We are in the large CHUM building by Scotiabank Theatre. Cabbie is taking me all over the place looking for somewhere that we can shoot. He introduces himself to someone and explains our situation.
“Hi, my name is Cabral, do you know if there’s anyone here who can let us into the green room, “
It’s a Sunday evening so naturally the building is empty, everyone is likely at home. We walk through several sets and offices spaces looking for acceptable lighting, our search bears no fruit and we end up in a small room that appears to be a shared work space. Ironically enough right beside that green room we couldn’t get into.
In Canadian sports media, Cabral Richards is unquestionably a legend his interviews have shown sides of the athletes that otherwise would have been uncovered. Whether it is asking to go inside Kobe Bryant’s house or beating Ryan Getzlaf one on one in road hockey, he consistently puts the subject in a peculiar position. He has a unique ability to get athletes to buy into whatever hi jinks he has in store that day.
One of his most memorable was a left handed pitching contests against Hall of Famer Pedro Martinez. His eyes get wide as he tells the story.
“We had like a speed gun, I threw 30 with my left and then Pedro threw 60 with his left. Which blew my mind, that was pretty funny. That was the first time I did like a game, or brought a prop into an interview. He was totally about it, I got him on the right day of the week when Boston was in Toronto at the Skydome and he was a legend. “
Richards interned as a scriptwriter before pitching a short streeter segment centered around his outward personality. 18 years ago Cabbie on the Street aired on The Score. Cabbie On the Street has grown into its current form of Cabbie Presents on TSN. He’s interviewed many of the greatest in sports like Kobe Bryant, Michael Jordan, Sidney Crosby, & Aaron Rodgers.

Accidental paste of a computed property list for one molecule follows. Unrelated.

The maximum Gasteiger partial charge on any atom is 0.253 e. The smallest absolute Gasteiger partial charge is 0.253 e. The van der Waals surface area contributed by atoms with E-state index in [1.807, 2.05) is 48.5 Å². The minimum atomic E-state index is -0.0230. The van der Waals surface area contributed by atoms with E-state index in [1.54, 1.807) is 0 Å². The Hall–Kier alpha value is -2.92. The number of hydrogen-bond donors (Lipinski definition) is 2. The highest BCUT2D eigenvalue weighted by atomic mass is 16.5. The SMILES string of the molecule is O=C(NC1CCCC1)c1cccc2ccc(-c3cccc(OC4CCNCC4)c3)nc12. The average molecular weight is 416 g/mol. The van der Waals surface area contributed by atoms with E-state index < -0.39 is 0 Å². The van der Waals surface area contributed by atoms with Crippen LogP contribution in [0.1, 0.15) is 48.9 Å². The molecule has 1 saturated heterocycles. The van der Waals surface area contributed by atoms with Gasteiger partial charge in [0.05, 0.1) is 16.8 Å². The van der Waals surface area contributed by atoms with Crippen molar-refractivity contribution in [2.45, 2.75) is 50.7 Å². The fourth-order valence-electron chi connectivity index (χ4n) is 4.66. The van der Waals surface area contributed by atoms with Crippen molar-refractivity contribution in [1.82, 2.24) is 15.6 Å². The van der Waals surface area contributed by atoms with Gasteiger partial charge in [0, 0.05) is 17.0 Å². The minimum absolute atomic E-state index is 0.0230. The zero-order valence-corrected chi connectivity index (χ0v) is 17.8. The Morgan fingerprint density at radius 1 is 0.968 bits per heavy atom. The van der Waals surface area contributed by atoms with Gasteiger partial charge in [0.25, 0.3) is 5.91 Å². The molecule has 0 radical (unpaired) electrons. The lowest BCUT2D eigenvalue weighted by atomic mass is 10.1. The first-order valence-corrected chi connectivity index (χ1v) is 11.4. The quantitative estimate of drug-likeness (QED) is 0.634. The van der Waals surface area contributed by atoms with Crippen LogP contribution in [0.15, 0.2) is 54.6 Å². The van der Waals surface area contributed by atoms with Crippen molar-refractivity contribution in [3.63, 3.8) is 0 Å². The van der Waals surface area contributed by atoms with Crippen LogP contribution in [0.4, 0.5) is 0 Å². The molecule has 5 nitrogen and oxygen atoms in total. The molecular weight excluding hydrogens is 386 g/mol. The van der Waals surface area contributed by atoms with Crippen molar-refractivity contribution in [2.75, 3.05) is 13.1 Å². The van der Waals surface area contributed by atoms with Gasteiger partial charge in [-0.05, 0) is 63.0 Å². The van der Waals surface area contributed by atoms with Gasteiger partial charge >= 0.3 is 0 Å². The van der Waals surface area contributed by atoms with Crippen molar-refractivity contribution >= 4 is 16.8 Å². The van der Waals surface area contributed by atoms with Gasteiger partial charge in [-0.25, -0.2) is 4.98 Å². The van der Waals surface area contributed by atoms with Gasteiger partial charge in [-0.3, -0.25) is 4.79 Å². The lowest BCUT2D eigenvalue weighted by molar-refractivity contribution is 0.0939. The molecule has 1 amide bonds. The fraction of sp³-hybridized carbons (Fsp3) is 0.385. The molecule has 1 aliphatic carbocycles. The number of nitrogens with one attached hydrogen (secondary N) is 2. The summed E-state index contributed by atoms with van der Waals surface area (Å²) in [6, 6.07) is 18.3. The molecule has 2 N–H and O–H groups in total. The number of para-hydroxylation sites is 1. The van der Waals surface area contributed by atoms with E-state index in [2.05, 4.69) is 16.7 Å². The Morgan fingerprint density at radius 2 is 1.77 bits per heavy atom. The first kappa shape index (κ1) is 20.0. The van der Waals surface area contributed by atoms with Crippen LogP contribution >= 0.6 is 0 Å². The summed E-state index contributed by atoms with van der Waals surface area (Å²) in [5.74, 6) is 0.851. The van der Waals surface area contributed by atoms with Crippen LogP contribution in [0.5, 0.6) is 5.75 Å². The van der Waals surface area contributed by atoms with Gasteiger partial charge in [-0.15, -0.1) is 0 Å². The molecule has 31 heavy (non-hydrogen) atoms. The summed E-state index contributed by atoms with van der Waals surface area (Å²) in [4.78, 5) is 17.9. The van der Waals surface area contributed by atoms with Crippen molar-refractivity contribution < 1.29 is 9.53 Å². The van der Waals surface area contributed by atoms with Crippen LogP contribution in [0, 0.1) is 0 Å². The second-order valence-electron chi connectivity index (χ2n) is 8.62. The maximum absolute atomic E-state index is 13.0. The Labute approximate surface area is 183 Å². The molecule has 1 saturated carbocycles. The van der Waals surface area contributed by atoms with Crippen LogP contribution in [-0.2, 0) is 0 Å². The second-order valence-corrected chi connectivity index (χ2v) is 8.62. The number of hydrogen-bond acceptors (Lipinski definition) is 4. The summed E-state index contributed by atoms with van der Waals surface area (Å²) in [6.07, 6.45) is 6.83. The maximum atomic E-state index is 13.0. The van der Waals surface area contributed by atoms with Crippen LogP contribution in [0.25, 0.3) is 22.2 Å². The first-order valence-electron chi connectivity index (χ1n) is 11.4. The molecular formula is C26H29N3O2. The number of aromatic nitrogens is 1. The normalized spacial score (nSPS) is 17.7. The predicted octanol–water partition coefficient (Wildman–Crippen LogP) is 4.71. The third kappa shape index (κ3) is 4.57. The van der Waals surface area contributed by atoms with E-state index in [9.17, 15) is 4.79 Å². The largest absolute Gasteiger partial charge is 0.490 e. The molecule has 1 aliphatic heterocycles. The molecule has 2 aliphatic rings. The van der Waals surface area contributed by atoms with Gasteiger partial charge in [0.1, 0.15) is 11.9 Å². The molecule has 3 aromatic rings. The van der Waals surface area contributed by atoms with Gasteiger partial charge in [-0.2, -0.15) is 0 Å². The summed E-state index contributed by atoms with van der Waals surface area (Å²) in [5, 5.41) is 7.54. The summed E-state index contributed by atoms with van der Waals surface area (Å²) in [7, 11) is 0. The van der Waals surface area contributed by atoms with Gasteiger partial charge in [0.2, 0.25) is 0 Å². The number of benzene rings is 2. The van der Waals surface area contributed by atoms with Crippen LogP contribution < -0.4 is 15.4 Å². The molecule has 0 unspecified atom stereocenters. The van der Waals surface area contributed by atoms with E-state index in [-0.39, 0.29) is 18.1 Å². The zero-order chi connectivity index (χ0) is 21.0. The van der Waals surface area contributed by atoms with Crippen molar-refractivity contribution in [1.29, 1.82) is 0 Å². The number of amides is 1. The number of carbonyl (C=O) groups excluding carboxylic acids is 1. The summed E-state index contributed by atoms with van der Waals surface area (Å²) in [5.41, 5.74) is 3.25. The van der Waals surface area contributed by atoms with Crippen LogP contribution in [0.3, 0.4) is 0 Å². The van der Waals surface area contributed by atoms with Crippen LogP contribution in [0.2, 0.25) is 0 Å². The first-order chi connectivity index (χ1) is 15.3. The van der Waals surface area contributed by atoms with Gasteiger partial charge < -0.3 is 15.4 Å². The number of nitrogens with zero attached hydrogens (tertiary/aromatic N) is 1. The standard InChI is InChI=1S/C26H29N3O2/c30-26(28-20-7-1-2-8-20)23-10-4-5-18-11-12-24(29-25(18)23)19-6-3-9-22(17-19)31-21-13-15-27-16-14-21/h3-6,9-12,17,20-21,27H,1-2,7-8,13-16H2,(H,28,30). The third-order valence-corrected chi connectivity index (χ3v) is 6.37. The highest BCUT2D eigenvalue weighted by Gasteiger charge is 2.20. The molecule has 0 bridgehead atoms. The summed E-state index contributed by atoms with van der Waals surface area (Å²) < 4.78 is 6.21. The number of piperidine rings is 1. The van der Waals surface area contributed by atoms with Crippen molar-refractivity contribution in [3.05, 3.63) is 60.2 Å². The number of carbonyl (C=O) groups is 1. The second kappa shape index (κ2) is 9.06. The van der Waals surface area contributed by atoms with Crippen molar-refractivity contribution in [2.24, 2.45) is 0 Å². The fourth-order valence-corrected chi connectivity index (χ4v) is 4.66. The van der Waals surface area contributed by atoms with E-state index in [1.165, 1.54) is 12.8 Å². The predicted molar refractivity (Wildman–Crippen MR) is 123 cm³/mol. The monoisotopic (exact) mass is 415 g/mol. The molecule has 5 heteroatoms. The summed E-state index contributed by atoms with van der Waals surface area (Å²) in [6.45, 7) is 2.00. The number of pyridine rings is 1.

The animation seen on screen is just as vibrant in person. Richards recalls memories of wanting to be actor, as a teenager his aspirations were for the big screen.
“I was trying to be an actor, I wanted to be in movies like Will Smith & Denzel… I would steal so much of Will Smith’s material but I still wanted that gravitas of a Denzel Washington.”
I ask him about some of his misfires, the ones we’ll never see and the ones that got away. In 2009 he had approved for credentials to the Chevron World Challenge a charity golf event hosted by Tiger Woods. Just days before the event Woods announced that he would not be appearing in the tournament due to injuries.
“It was the end of November, and we got the word like Tuesday ‘You guys are credentialed you have a chance to get Tiger Woods’. Thursday his wife hits him in the face and everything changed”
There is not one true predecessor to Richards, at least not in sports. Hits From the Street started in 2000 on Black Entertainment Television, hosted by Al Shearer was an early influence on Richards. He would travel to college campuses and different neighborhoods, and get people to laugh with relative ease. Cabbie credits Shearer as being one of the inspirations to the content he would eventually begin to create.
“He would make fun of people on camera and it was funny, I choose to make fun of myself first. And if I’m gonna make fun of someone is gonna be a real softball. It’s just funnier if I make fun of myself, I’m an easy target I’ve been fat my whole life…His fearlessness, his ability to go to random neighborhoods in New York and get funny reactions out of people. I really respected that ability.”
He is closing in on 20 years on the air and does not show any signs of slowing down. Cabbie Presents: The Podcast is a sizable shift for his fans that have been following him since his days at The Score. Richards is known for short fun interviews but podcasts allow him to facilitate a more of a full fledged conversation.
“It allows me to spend more time with an athlete or entertainer. Where the conversation tone wise and thematically just to be like we’re sitting in my kitchen.”
I asked Cabbie to compare his early career expectations to what he’s done over last couple decades. He didn’t have the foresight to see how impactful his work would be.
“I just wanted to eventually talk to really big athletes and get them to laugh”